It,s always a pleasure to read any article written by Milt Roscoe. He defines that inner feeling we have for fishing that evokes fond memories forever inside of us. Also the technical education he passes on. Had the pleasure of meeting Mr. Rosko once on the Mantoloking beach and once on the Dauntless. Talked with me like he knew me for a long time. The best of health to you and your family Mr. Rosko

    Keep fishing, keep writing,
    Vin Scalia

  12. Dennis McMahon

    Back in 1974 about 5 of us were all nice and snug in the neighborhood bar in Brooklyn during a terrible ice storm. The bar was nice and quiet and above all, it was warm; and the film “Captains Courageous” was on the TV. We sat marveling at the film clips of fishermen being lowered into dorys who would then row out for cod. As the beers were consumed the idea that those fishermen had the best of all occupations was agreed upon. Finally 4 am came an one of the guys said ” Hey, lets go down to Shepshead Bay and go fishing “. This was a great idea at the time, so we agreed to go home, gather our gear and make our way through the snow and ice to Sheepshead Bay. The owner / bartender of the bar took a bottle of blackberry brandy, a bottle of Scotch and a case of beer and off we went just as the seafaring men in the movie aforementioned did. We arrived at the bay and went to the first boat we saw and asked the Skipper if he was going out today. He replied,
    “Are you guys nuts? Look at this weather !” We got the same answer at the next boat, and the next, and the next. Meanwhile, we were joined by about 12 other guys – who may have watched the same movie ! Finally we found a boat and asked the skipper if he was going out, and he replied ” Are you guys nuts? Look at this weather… how many of you guys are going to go out ?? Seventeen was the number. After rubbing his chin for a minute or two, the skippr said ” If you guys are crazy enough to go out today, I’m crazy enough to take you. Get aboard !” Well, we hammered the whiting; each man filled a huge burlap bag with whiting. The scotch and the blackberry brandy allowed us to stay warm throughout the day. When we docked we each looked at one another and began to think ” What are we gonna do with 200 -250 fish “? There were several bar patrons who were in the trades and layed off, so we offloaded much of our catch to them, each guy took what he wanted, and then back to the bar for an enormous fish fry. Many of the patrons of the bar never had whiting, or for that matter – fresh fish, So, we were heroes ! We fed people who could benefit from a few meals to feed their kids and by offering a gourmet treat to our friends at the bar. Now, 45 years later, I could never do that again – remaining awake for almost 48 hours or venturing out in frigid weather, but it was a memory that I’ll always cherish.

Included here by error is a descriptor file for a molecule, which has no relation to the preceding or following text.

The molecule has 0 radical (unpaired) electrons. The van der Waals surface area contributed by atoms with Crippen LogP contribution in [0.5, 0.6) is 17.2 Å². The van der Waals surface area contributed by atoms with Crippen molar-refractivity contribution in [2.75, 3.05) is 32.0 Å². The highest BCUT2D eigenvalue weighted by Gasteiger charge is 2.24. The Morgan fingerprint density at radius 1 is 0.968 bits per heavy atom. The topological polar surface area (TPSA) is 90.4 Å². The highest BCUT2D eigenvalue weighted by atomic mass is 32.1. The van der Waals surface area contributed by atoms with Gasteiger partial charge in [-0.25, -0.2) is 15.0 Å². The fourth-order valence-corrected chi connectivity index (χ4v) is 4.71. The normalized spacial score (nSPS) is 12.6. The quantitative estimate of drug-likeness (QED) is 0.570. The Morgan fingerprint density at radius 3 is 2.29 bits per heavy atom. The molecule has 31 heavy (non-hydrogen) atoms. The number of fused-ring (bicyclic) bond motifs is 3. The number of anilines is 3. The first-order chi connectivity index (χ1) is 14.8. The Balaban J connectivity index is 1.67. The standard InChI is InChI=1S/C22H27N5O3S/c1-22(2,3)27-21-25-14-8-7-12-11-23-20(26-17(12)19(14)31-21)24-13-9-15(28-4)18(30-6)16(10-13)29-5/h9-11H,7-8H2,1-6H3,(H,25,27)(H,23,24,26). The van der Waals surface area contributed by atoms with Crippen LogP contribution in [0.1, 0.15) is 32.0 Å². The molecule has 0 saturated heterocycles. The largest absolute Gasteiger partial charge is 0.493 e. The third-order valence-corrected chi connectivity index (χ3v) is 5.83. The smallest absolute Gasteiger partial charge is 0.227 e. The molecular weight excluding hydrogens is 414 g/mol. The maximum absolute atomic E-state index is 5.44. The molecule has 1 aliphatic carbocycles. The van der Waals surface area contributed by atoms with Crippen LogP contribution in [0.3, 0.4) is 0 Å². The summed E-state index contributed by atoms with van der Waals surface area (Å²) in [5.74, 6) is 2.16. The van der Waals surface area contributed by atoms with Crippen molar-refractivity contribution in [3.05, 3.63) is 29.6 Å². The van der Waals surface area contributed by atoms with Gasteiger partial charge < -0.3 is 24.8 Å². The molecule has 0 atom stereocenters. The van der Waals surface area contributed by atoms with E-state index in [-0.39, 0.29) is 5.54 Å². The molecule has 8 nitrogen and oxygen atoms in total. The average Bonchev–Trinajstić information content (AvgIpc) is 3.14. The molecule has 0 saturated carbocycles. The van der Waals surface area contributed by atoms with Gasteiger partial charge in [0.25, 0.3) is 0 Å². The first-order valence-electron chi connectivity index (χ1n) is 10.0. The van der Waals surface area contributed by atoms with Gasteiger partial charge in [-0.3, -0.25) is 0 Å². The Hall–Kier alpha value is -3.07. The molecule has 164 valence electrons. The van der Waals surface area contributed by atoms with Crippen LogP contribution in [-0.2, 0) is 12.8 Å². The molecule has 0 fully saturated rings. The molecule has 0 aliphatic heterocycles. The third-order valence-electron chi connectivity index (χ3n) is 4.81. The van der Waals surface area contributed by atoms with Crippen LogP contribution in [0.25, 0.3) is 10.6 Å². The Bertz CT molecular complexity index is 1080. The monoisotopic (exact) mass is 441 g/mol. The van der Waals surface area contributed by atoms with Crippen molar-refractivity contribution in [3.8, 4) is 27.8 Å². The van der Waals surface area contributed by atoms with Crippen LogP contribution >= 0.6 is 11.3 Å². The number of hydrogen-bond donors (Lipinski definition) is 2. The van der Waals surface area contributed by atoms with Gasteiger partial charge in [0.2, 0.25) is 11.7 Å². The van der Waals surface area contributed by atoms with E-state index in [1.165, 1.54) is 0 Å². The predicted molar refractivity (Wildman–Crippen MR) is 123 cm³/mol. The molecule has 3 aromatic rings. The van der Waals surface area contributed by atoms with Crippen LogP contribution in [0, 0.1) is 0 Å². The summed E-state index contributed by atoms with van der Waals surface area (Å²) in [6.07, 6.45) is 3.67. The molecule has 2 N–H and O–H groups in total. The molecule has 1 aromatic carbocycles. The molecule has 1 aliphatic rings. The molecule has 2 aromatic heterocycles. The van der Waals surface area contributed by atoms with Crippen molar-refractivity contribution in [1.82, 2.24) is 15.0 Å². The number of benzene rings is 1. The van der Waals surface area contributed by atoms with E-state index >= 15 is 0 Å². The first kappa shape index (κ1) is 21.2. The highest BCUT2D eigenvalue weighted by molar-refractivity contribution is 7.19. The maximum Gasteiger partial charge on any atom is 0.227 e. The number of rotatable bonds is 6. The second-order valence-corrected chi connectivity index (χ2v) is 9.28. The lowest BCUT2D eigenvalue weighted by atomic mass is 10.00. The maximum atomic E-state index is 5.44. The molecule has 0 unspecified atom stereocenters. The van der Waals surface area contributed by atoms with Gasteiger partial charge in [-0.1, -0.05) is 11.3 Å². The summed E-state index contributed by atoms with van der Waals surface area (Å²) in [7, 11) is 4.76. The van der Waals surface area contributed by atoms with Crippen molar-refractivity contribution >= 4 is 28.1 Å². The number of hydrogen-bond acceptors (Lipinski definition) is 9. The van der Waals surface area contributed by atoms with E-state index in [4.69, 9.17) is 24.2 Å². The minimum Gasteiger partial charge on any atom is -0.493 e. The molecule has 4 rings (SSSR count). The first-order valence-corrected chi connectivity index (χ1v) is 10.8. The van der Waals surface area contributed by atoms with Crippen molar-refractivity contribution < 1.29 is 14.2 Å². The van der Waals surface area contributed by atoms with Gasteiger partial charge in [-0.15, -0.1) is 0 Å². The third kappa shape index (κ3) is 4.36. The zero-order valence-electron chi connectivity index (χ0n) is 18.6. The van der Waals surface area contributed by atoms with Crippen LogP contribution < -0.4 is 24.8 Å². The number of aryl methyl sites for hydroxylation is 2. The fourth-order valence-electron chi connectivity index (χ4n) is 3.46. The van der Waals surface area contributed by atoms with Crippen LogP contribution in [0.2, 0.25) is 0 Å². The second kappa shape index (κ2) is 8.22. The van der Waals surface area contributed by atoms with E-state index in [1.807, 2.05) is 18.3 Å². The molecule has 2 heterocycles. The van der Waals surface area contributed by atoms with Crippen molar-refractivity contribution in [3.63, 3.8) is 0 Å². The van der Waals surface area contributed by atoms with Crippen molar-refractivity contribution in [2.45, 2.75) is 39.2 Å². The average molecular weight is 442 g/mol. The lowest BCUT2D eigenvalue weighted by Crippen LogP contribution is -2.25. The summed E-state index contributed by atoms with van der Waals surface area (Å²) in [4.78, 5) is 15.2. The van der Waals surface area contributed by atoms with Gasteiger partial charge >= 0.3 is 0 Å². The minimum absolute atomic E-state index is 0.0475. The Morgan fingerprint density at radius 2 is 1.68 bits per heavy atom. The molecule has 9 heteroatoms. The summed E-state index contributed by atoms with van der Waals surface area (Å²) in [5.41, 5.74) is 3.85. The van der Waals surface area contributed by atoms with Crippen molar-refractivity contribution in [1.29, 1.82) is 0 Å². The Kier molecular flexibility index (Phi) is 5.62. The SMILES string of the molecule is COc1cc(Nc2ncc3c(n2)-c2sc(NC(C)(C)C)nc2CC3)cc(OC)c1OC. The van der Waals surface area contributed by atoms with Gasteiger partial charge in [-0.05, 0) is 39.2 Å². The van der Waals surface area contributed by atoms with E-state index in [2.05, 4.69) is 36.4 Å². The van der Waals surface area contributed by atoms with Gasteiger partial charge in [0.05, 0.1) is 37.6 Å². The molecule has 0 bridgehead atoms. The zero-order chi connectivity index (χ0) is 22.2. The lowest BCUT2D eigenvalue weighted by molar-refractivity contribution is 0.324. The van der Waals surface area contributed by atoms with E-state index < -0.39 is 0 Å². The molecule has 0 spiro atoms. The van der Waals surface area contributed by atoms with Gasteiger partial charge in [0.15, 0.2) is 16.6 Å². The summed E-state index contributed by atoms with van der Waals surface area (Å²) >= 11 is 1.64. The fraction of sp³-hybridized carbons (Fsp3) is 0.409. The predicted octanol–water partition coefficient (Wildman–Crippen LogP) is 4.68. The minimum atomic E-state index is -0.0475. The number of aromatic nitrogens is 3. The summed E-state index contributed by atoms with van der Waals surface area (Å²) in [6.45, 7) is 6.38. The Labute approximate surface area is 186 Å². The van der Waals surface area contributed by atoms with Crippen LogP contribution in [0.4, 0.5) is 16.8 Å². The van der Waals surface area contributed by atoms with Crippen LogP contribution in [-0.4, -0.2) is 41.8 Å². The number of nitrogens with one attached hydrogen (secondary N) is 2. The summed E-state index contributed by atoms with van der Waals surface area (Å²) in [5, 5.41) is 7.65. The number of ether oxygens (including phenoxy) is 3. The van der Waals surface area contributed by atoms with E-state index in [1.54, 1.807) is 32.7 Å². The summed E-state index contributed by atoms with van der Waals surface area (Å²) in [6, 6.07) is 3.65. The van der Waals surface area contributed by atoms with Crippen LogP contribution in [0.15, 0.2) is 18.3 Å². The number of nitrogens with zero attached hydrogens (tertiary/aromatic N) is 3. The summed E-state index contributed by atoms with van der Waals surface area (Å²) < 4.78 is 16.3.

13. Jim Kozik

    When I was young my Dad and/or Uncle would take me frost fishing along the New Bedford shore. I’d dress for cold weather and pull on waders. We had a V light and a trident spear. We’d have a bucket up on the shore. We’d walk waist deep in the water and spear the light dazzled fish. Usually a wave would overtop the waders. Talk about cold ! Lots of times we’d hear them flopping about in the receding tide line and just pick them up and toss them in the bucket. We’d usually give the catch away to some guy up in the parking lot who wanted them. We never heard of smoking them. The story brings back lots of great memories.